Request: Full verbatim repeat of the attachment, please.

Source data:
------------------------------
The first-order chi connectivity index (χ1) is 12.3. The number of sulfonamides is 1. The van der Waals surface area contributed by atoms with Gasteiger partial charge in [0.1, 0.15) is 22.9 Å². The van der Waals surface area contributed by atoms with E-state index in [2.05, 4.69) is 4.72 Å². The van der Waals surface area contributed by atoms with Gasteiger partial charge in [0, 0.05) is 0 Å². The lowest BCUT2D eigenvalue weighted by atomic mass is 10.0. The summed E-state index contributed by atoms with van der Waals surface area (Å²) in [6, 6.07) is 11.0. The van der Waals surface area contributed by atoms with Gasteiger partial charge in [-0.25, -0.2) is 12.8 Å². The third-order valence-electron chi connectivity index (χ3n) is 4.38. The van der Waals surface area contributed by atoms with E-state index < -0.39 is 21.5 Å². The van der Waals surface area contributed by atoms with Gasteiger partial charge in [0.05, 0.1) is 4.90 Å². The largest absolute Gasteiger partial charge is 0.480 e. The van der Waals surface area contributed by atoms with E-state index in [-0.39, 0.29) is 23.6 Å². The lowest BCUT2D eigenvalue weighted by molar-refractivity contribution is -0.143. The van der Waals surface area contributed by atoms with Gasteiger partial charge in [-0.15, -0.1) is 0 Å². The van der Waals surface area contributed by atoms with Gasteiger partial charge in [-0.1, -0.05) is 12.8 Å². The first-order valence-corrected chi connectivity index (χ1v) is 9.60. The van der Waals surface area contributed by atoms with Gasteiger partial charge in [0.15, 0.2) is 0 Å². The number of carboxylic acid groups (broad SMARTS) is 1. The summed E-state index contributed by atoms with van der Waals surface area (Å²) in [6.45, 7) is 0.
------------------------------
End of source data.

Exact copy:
The first-order chi connectivity index (χ1) is 12.3. The number of sulfonamides is 1. The van der Waals surface area contributed by atoms with Gasteiger partial charge in [0.1, 0.15) is 22.9 Å². The van der Waals surface area contributed by atoms with E-state index in [2.05, 4.69) is 4.72 Å². The van der Waals surface area contributed by atoms with Gasteiger partial charge in [0, 0.05) is 0 Å². The lowest BCUT2D eigenvalue weighted by atomic mass is 10.0. The summed E-state index contributed by atoms with van der Waals surface area (Å²) in [6, 6.07) is 11.0. The van der Waals surface area contributed by atoms with Gasteiger partial charge in [-0.25, -0.2) is 12.8 Å². The third-order valence-electron chi connectivity index (χ3n) is 4.38. The van der Waals surface area contributed by atoms with E-state index < -0.39 is 21.5 Å². The van der Waals surface area contributed by atoms with Gasteiger partial charge in [0.05, 0.1) is 4.90 Å². The largest absolute Gasteiger partial charge is 0.480 e. The van der Waals surface area contributed by atoms with E-state index in [-0.39, 0.29) is 23.6 Å². The lowest BCUT2D eigenvalue weighted by molar-refractivity contribution is -0.143. The van der Waals surface area contributed by atoms with Gasteiger partial charge in [-0.15, -0.1) is 0 Å². The van der Waals surface area contributed by atoms with Gasteiger partial charge in [-0.1, -0.05) is 12.8 Å². The first-order valence-corrected chi connectivity index (χ1v) is 9.60. The van der Waals surface area contributed by atoms with Gasteiger partial charge in [0.15, 0.2) is 0 Å². The number of carboxylic acid groups (broad SMARTS) is 1. The summed E-state index contributed by atoms with van der Waals surface area (Å²) in [6.45, 7) is 0.